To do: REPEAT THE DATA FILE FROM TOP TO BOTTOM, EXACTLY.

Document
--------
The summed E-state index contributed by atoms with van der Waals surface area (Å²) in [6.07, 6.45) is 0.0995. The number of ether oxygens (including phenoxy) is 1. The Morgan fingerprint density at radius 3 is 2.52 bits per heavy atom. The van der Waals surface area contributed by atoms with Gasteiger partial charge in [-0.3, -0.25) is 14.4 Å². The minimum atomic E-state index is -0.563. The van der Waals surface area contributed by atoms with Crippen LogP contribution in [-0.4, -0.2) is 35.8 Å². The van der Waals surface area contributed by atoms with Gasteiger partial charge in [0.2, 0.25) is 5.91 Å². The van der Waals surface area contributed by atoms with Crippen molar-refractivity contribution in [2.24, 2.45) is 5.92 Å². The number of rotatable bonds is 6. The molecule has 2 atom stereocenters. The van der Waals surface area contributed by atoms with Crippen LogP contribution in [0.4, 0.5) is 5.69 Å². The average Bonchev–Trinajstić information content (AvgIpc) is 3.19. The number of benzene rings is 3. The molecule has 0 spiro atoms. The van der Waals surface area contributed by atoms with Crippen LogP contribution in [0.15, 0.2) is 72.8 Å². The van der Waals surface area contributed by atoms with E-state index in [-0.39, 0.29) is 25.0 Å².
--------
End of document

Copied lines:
The summed E-state index contributed by atoms with van der Waals surface area (Å²) in [6.07, 6.45) is 0.0995. The number of ether oxygens (including phenoxy) is 1. The Morgan fingerprint density at radius 3 is 2.52 bits per heavy atom. The van der Waals surface area contributed by atoms with Gasteiger partial charge in [-0.3, -0.25) is 14.4 Å². The minimum atomic E-state index is -0.563. The van der Waals surface area contributed by atoms with Crippen LogP contribution in [-0.4, -0.2) is 35.8 Å². The van der Waals surface area contributed by atoms with Gasteiger partial charge in [0.2, 0.25) is 5.91 Å². The van der Waals surface area contributed by atoms with Crippen molar-refractivity contribution in [2.24, 2.45) is 5.92 Å². The number of rotatable bonds is 6. The molecule has 2 atom stereocenters. The van der Waals surface area contributed by atoms with Crippen LogP contribution in [0.4, 0.5) is 5.69 Å². The average Bonchev–Trinajstić information content (AvgIpc) is 3.19. The number of benzene rings is 3. The molecule has 0 spiro atoms. The van der Waals surface area contributed by atoms with Crippen LogP contribution in [0.15, 0.2) is 72.8 Å². The van der Waals surface area contributed by atoms with E-state index in [-0.39, 0.29) is 25.0 Å².